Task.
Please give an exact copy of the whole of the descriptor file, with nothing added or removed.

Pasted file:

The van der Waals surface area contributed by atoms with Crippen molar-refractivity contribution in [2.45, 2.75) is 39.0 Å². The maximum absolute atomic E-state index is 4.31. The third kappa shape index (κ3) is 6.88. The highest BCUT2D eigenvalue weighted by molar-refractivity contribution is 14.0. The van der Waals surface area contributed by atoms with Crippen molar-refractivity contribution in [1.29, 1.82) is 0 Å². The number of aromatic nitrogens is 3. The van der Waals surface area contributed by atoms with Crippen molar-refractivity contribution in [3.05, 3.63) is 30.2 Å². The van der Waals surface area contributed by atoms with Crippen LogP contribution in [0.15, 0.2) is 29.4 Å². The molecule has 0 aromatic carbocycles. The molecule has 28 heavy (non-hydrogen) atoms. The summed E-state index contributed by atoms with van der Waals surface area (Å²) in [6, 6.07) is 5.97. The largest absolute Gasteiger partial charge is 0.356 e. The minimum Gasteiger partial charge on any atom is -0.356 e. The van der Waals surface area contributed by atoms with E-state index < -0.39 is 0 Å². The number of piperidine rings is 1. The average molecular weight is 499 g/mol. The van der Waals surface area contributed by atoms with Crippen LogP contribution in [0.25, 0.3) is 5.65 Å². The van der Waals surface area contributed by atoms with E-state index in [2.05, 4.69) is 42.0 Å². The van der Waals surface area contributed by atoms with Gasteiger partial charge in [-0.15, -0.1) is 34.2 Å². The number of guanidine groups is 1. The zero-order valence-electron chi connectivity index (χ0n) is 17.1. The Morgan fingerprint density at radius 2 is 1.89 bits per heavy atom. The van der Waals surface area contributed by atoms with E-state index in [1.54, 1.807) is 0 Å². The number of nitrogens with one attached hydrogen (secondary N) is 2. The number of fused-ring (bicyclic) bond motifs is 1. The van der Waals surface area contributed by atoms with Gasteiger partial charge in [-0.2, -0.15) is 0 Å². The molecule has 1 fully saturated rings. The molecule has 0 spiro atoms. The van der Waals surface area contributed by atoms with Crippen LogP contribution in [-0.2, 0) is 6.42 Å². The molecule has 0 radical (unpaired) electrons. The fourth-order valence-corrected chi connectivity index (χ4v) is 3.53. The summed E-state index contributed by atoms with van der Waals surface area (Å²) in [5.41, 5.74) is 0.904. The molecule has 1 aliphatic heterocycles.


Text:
The van der Waals surface area contributed by atoms with Crippen molar-refractivity contribution in [2.45, 2.75) is 39.0 Å². The maximum absolute atomic E-state index is 4.31. The third kappa shape index (κ3) is 6.88. The highest BCUT2D eigenvalue weighted by molar-refractivity contribution is 14.0. The van der Waals surface area contributed by atoms with Crippen molar-refractivity contribution in [1.29, 1.82) is 0 Å². The number of aromatic nitrogens is 3. The van der Waals surface area contributed by atoms with Crippen molar-refractivity contribution in [3.05, 3.63) is 30.2 Å². The van der Waals surface area contributed by atoms with Crippen LogP contribution in [0.15, 0.2) is 29.4 Å². The molecule has 0 aromatic carbocycles. The molecule has 28 heavy (non-hydrogen) atoms. The summed E-state index contributed by atoms with van der Waals surface area (Å²) in [6, 6.07) is 5.97. The largest absolute Gasteiger partial charge is 0.356 e. The minimum Gasteiger partial charge on any atom is -0.356 e. The van der Waals surface area contributed by atoms with E-state index < -0.39 is 0 Å². The number of piperidine rings is 1. The average molecular weight is 499 g/mol. The van der Waals surface area contributed by atoms with Crippen LogP contribution in [0.25, 0.3) is 5.65 Å². The van der Waals surface area contributed by atoms with E-state index in [2.05, 4.69) is 42.0 Å². The van der Waals surface area contributed by atoms with Gasteiger partial charge in [-0.15, -0.1) is 34.2 Å². The number of guanidine groups is 1. The zero-order valence-electron chi connectivity index (χ0n) is 17.1. The Morgan fingerprint density at radius 2 is 1.89 bits per heavy atom. The van der Waals surface area contributed by atoms with E-state index in [1.54, 1.807) is 0 Å². The number of nitrogens with one attached hydrogen (secondary N) is 2. The number of fused-ring (bicyclic) bond motifs is 1. The van der Waals surface area contributed by atoms with Gasteiger partial charge in [-0.2, -0.15) is 0 Å². The molecule has 1 fully saturated rings. The molecule has 0 spiro atoms. The van der Waals surface area contributed by atoms with Crippen LogP contribution in [-0.2, 0) is 6.42 Å². The molecule has 0 radical (unpaired) electrons. The fourth-order valence-corrected chi connectivity index (χ4v) is 3.53. The summed E-state index contributed by atoms with van der Waals surface area (Å²) in [5.41, 5.74) is 0.904. The molecule has 1 aliphatic heterocycles.